Quietest Air Fryers From Consumer Reports' Tests

These kitchen appliances can cook up your next meal with quiet convection

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Many of us have spent the past year cooking at home more than ever before, and if all the headlines and social media posts are any indication, air fryers were in heavy rotation during pandemic life. That's unlikely to change: According to an industry forecast by KBV Research, the global market for this countertop cooker is expected to continue to grow 10.7 percent annually through 2026.

Another reality of quarantine life in a busy household? A lack of quiet time. And adding more noise—like what comes from the internal fan of an air fryer crisping your food to perfection—is less than ideal.

“Most kitchen appliances put out levels of sound that are not going to be harmful to health, but could certainly be annoying,” says Rick Neitzel, associate professor of environmental health sciences and global public health at University of Michigan School of Public Health. And while a low-grade hum while you quickly air-fry a basket of fries might not bother you, cooking a cornish hen over the course of an hour is a different story.

To test air fryers for noise, CR takes a sound reading in our lab to measure the noise with the appliance turned off. Then, according to Larry Ciufo, lead engineer for CR’s air fryer tests, we place the air fryer on top of a butcher-block countertop and set the sound meter at 6 feet high, roughly the height of a human ear, and 3 feet away from the appliance. We turn the air fryer on for 30 seconds and take a noise reading. We repeat that process and average the two readings to calculate each model’s noise score; the quieter it is, the higher the score.

The loudest models in our ratings put out noise relative to a vacuum cleaner, while the air fryers included below have a decibel reading on par with the hum of a refrigerator.

Notably, the ticking of an analog timer, compared with the relative quiet of a machine with digital controls may be a nuisance if you’re sensitive to sound, but you'll see that two out of the three quietest models below are analog.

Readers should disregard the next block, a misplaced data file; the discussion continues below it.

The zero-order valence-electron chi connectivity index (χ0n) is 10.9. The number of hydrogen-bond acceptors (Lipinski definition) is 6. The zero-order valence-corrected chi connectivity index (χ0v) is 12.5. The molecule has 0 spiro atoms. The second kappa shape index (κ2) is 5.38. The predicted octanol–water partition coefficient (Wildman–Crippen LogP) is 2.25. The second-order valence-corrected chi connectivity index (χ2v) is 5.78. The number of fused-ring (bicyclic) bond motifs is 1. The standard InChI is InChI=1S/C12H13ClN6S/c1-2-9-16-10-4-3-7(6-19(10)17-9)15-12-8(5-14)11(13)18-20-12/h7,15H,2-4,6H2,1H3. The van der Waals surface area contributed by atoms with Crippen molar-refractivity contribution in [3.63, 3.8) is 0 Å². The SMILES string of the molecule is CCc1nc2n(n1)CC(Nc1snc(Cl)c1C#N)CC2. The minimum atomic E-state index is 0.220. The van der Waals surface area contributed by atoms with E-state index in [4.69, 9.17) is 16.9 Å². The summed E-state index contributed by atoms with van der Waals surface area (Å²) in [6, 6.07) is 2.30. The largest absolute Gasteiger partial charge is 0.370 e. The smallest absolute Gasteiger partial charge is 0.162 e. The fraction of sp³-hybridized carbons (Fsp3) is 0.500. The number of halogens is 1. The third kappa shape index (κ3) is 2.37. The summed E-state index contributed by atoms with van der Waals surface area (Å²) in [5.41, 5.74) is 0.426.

For more information, check out our air fryer buying guide. And to get all the specs on the full lineup of air fryers we've tested, see our air fryer ratings.

CR’s take: The GoWise USA GW22731 ranks among the best air fryers in our ratings—and among the quietest CR recommends. Though it only receives a Fair rating for how easy it is to clean, it receives top marks for noise and simple-to-use controls. The decibel reading for this unit is slightly higher than the Farberware and the Black+Decker, below, but this model has a larger basket capacity.

CR’s take: This model was named a CR Best Buy, thanks to its combination of great performance and a price tag as low as $60. Beyond affordability, the Farberware deserves praise for coming in at the very top spot in our noise test—the decibel reading on this unit is far lower than the competition’s. It also receives a Very Good rating for easy-to-use controls but performs less favorably in our cleaning test.

CR’s take: The analog Black+Decker Purify HF100WD is great if your main concern is noise, but it scores poorly in our controls test because of the extremely small numbering on the analog dial. Other redeeming qualities include a Very Good score for cleaning—plus, it’s widely available at several major home retailers. The decibel reading on this unit is slightly higher than the Farberware models.

Headshot of CRO Home Editor Tanya Christian

Tanya A. Christian

I've spent more than a decade covering lifestyle, news, and policy. At Consumer Reports, I'm happy to sit at the intersection of these specialties, writing about appliances, product safety and advocacy, consumer fairness, and the best tools and products to help you spruce up your home. When I'm not putting pen to paper, I'm exploring new cultures through travel and taking on home makeover projects, one room at a time.